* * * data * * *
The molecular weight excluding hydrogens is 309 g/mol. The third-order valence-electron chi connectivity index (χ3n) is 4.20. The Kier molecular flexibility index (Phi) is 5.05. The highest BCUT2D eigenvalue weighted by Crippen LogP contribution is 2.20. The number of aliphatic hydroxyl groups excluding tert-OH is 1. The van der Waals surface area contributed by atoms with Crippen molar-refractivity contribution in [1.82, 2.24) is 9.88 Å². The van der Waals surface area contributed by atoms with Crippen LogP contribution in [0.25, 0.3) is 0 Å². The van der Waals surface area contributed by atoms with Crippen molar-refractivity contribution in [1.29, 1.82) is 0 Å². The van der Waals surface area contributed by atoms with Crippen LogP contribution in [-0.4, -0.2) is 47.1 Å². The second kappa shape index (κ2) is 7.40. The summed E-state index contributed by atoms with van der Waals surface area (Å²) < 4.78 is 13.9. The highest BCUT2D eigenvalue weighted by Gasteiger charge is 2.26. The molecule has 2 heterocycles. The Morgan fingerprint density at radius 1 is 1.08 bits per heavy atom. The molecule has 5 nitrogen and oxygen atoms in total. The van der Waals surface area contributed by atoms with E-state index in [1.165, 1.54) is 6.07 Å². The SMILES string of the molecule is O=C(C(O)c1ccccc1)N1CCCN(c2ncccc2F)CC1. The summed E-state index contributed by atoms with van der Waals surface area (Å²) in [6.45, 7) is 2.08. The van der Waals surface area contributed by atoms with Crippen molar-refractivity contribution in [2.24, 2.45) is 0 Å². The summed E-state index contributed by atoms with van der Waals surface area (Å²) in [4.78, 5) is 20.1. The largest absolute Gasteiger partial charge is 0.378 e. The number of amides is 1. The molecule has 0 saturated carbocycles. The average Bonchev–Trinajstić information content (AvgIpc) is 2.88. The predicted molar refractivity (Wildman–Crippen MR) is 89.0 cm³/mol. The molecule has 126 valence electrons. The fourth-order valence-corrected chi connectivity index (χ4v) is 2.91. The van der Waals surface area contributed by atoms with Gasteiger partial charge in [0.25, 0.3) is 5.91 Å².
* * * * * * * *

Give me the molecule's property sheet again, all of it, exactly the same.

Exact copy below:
The molecular weight excluding hydrogens is 309 g/mol. The third-order valence-electron chi connectivity index (χ3n) is 4.20. The Kier molecular flexibility index (Phi) is 5.05. The highest BCUT2D eigenvalue weighted by Crippen LogP contribution is 2.20. The number of aliphatic hydroxyl groups excluding tert-OH is 1. The van der Waals surface area contributed by atoms with Crippen molar-refractivity contribution in [1.82, 2.24) is 9.88 Å². The van der Waals surface area contributed by atoms with Crippen LogP contribution in [0.25, 0.3) is 0 Å². The van der Waals surface area contributed by atoms with Crippen molar-refractivity contribution in [1.29, 1.82) is 0 Å². The van der Waals surface area contributed by atoms with Crippen LogP contribution in [-0.4, -0.2) is 47.1 Å². The second kappa shape index (κ2) is 7.40. The summed E-state index contributed by atoms with van der Waals surface area (Å²) < 4.78 is 13.9. The highest BCUT2D eigenvalue weighted by Gasteiger charge is 2.26. The molecule has 2 heterocycles. The Morgan fingerprint density at radius 1 is 1.08 bits per heavy atom. The molecule has 5 nitrogen and oxygen atoms in total. The van der Waals surface area contributed by atoms with E-state index in [1.165, 1.54) is 6.07 Å². The SMILES string of the molecule is O=C(C(O)c1ccccc1)N1CCCN(c2ncccc2F)CC1. The summed E-state index contributed by atoms with van der Waals surface area (Å²) in [6.45, 7) is 2.08. The van der Waals surface area contributed by atoms with Crippen molar-refractivity contribution in [2.24, 2.45) is 0 Å². The summed E-state index contributed by atoms with van der Waals surface area (Å²) in [4.78, 5) is 20.1. The largest absolute Gasteiger partial charge is 0.378 e. The number of amides is 1. The molecule has 0 saturated carbocycles. The average Bonchev–Trinajstić information content (AvgIpc) is 2.88. The predicted molar refractivity (Wildman–Crippen MR) is 89.0 cm³/mol. The molecule has 126 valence electrons. The fourth-order valence-corrected chi connectivity index (χ4v) is 2.91. The van der Waals surface area contributed by atoms with Gasteiger partial charge in [0.25, 0.3) is 5.91 Å².